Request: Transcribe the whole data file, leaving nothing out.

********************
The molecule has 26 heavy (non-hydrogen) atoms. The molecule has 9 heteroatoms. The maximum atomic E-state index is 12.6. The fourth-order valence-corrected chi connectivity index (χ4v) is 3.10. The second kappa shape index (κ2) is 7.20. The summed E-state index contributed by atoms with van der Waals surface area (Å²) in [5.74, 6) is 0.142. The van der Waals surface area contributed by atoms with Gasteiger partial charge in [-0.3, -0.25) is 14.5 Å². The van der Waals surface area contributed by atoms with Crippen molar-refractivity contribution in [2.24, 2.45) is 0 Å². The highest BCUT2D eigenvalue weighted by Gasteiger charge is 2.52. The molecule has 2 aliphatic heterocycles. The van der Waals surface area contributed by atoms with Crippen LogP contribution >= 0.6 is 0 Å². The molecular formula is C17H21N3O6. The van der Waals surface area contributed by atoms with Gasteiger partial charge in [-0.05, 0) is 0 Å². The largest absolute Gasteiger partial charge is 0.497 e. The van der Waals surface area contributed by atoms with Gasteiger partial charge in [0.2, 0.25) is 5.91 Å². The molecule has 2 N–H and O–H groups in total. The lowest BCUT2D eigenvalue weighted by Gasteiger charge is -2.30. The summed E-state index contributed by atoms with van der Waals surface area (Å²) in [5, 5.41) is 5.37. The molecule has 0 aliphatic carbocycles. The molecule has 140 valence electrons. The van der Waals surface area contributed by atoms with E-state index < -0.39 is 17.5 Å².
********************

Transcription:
The molecule has 26 heavy (non-hydrogen) atoms. The molecule has 9 heteroatoms. The maximum atomic E-state index is 12.6. The fourth-order valence-corrected chi connectivity index (χ4v) is 3.10. The second kappa shape index (κ2) is 7.20. The summed E-state index contributed by atoms with van der Waals surface area (Å²) in [5.74, 6) is 0.142. The van der Waals surface area contributed by atoms with Gasteiger partial charge in [-0.3, -0.25) is 14.5 Å². The van der Waals surface area contributed by atoms with Crippen molar-refractivity contribution in [2.24, 2.45) is 0 Å². The highest BCUT2D eigenvalue weighted by Gasteiger charge is 2.52. The molecule has 2 aliphatic heterocycles. The van der Waals surface area contributed by atoms with Crippen LogP contribution >= 0.6 is 0 Å². The molecular formula is C17H21N3O6. The van der Waals surface area contributed by atoms with Gasteiger partial charge in [-0.05, 0) is 0 Å². The largest absolute Gasteiger partial charge is 0.497 e. The van der Waals surface area contributed by atoms with Gasteiger partial charge in [0.2, 0.25) is 5.91 Å². The molecule has 2 N–H and O–H groups in total. The lowest BCUT2D eigenvalue weighted by Gasteiger charge is -2.30. The summed E-state index contributed by atoms with van der Waals surface area (Å²) in [5, 5.41) is 5.37. The molecule has 0 aliphatic carbocycles. The molecule has 140 valence electrons. The van der Waals surface area contributed by atoms with E-state index < -0.39 is 17.5 Å².